Your seat belt is your number one best defense in case of a crash.

A DEADLY OVERSIGHT.
If you forget to buckle up or choose not to, you’re putting yourself in harm’s way. It’s common that unbuckled passengers get thrown from their vehicle, which all too often rolls over and crushes them.

BACK SEAT DANGER.
Unbelted back seat passengers can become human projectiles in a car crash. They can be tossed around inside the vehicle and even injure or kill those in the front seat.

ATTENTION ALL ADULTS.
Texas law requires drivers and all passengers in a vehicle to be secured by a seat belt. Yes, that means unbuckled adult passengers in the back seat can face fines and court costs of up to $200.

KIDS CAN COST, TOO.
Children younger than eight years old must be in a child safety seat or booster seat unless they are taller than 4 feet 9 inches. Fines can be as high as $250 plus court costs.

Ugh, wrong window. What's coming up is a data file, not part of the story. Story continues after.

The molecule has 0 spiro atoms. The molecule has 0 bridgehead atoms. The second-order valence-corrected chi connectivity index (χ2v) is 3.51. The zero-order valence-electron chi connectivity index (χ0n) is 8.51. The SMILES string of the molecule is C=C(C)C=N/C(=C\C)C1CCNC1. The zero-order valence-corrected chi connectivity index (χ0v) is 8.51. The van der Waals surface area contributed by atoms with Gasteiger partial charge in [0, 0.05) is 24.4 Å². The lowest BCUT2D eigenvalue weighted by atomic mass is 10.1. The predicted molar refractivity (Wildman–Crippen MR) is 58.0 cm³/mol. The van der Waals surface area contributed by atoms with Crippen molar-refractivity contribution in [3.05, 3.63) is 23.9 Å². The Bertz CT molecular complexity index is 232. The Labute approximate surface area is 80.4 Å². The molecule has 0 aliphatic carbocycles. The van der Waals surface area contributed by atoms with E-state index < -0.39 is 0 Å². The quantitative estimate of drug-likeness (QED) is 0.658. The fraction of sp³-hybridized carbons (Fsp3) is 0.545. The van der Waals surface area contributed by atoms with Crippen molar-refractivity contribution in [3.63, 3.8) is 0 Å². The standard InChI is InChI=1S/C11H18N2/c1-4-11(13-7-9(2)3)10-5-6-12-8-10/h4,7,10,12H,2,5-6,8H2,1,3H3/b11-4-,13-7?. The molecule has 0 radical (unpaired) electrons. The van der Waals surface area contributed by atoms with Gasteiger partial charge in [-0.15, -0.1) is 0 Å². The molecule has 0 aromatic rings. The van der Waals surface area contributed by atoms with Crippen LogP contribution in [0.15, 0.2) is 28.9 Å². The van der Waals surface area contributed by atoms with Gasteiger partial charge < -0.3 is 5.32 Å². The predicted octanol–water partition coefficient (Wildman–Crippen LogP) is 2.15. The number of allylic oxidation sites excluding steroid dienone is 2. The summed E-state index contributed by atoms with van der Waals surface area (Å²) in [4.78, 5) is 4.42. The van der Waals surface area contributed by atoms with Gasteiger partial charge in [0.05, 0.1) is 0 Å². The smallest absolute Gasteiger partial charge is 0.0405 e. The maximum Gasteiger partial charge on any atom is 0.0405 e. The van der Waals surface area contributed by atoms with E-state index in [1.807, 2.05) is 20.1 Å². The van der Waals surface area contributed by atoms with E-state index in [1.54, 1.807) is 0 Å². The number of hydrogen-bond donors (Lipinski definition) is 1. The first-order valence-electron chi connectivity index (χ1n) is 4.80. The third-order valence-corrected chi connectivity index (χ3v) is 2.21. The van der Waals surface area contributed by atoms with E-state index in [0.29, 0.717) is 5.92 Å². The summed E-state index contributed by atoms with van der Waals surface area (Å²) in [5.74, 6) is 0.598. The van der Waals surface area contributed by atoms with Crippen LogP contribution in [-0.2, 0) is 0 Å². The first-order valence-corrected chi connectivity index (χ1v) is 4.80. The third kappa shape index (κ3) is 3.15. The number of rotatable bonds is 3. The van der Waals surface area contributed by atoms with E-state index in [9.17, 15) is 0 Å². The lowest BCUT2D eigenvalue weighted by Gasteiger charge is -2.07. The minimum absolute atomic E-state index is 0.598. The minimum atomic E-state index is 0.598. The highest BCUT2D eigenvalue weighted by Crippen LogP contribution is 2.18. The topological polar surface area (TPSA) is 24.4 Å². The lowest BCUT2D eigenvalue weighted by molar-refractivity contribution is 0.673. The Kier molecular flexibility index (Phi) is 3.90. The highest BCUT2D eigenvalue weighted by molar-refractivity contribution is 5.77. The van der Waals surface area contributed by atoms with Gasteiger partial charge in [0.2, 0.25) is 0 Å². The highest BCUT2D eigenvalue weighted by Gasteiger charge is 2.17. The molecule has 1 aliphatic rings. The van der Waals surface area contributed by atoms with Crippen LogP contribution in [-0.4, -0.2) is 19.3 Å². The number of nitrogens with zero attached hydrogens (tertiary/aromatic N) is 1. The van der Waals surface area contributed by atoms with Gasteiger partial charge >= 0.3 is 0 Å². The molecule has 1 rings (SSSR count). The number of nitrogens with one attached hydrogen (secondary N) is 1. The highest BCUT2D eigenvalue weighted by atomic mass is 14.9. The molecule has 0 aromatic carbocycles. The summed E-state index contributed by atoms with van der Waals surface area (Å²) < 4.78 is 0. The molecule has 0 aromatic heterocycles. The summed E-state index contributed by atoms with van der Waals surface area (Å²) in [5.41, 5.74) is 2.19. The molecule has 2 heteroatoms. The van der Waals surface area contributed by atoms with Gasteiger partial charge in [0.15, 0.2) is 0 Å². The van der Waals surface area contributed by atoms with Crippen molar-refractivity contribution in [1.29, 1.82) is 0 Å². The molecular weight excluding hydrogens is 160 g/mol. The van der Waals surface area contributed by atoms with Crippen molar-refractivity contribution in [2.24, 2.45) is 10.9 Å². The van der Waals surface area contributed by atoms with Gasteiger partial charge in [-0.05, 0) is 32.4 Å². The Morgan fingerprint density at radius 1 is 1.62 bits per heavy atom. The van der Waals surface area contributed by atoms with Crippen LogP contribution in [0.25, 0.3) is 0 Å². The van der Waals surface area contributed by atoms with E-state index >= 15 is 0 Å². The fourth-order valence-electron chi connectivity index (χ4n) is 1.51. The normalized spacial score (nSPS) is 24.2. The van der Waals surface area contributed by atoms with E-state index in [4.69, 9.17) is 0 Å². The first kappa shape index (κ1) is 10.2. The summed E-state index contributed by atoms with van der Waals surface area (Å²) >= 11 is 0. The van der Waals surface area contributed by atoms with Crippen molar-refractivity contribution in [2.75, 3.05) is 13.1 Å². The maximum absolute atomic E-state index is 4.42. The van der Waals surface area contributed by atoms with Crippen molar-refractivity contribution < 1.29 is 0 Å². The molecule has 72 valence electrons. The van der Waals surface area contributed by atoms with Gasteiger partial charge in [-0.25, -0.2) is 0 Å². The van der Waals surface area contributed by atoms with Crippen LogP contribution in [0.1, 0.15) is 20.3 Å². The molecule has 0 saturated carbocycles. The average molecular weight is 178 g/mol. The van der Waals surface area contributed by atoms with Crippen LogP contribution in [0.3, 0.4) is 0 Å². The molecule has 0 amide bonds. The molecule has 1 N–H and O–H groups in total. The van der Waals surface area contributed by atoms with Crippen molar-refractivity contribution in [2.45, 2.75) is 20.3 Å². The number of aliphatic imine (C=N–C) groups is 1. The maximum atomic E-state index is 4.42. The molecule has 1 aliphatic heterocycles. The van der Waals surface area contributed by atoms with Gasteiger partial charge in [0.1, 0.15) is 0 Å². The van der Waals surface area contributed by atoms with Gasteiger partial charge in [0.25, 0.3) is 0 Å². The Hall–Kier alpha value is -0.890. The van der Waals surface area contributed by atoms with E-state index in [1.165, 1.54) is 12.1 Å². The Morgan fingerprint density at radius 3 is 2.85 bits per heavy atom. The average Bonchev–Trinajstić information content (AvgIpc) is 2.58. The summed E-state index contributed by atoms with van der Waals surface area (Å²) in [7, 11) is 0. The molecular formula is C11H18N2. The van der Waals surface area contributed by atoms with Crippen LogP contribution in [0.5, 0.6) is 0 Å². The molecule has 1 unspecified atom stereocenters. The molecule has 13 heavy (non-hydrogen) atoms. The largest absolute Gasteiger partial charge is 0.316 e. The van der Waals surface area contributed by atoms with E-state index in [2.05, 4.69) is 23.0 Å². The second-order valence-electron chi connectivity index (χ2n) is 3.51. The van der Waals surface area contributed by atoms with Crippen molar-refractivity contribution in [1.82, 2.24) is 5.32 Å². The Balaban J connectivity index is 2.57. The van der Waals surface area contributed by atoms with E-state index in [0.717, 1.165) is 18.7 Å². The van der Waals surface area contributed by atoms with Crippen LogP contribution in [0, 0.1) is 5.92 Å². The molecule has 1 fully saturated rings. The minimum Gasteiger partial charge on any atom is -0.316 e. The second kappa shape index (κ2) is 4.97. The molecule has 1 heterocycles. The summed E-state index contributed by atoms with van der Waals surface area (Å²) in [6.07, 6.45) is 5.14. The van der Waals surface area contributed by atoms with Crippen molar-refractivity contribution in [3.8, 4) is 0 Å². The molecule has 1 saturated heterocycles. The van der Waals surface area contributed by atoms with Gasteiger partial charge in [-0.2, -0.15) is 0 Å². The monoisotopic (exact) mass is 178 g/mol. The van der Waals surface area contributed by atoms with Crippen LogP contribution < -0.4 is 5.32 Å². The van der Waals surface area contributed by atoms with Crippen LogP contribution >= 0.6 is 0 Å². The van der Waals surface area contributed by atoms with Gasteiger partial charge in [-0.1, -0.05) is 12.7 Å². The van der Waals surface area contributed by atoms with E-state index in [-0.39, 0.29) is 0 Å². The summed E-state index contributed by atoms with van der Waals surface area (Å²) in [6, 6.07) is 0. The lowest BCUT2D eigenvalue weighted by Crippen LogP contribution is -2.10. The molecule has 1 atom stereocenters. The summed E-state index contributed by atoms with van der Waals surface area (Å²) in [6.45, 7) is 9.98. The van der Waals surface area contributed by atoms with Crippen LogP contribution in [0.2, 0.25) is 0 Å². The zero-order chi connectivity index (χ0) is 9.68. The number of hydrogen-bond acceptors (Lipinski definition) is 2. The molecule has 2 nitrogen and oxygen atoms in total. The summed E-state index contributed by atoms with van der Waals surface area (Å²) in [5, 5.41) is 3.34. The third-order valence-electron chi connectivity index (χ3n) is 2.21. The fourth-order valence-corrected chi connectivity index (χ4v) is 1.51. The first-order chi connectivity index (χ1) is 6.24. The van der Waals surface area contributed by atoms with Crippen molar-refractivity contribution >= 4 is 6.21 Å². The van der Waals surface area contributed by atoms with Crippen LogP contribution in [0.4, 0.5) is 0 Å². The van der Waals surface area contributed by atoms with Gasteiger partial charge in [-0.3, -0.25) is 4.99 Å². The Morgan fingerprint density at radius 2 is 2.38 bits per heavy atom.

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Enforcement Everywhere

Posted on May 1, 2014

Friendly Cop
The 2014 Click It or Ticket enforcement mobilization is taking place all over the state from May 19th through June 1st, 2014. Police officers will be stepping up their efforts to ticket motorists who are not wearing a seat belt. Whether motorists live in a city, the suburbs, or a rural area, local law enforcement will be out in force.

According to the National Highway Traffic Safety Administration (NHTSA), in 2012, 13,268 traffic fatalities occurred in rural locations. Out of those fatalities, 54 percent were not wearing their seat belts.

People who live in rural areas believe that the close-knit nature of their small town will get them out of a ticket. However, motorists should not think that knowing the officer who pulled them over will help them avoid a ticket. Cops are cracking down everywhere on those not wearing their seat belts. Be sure to buckle up or face a fine.

For more information visit www.nhtsa.gov/ciot.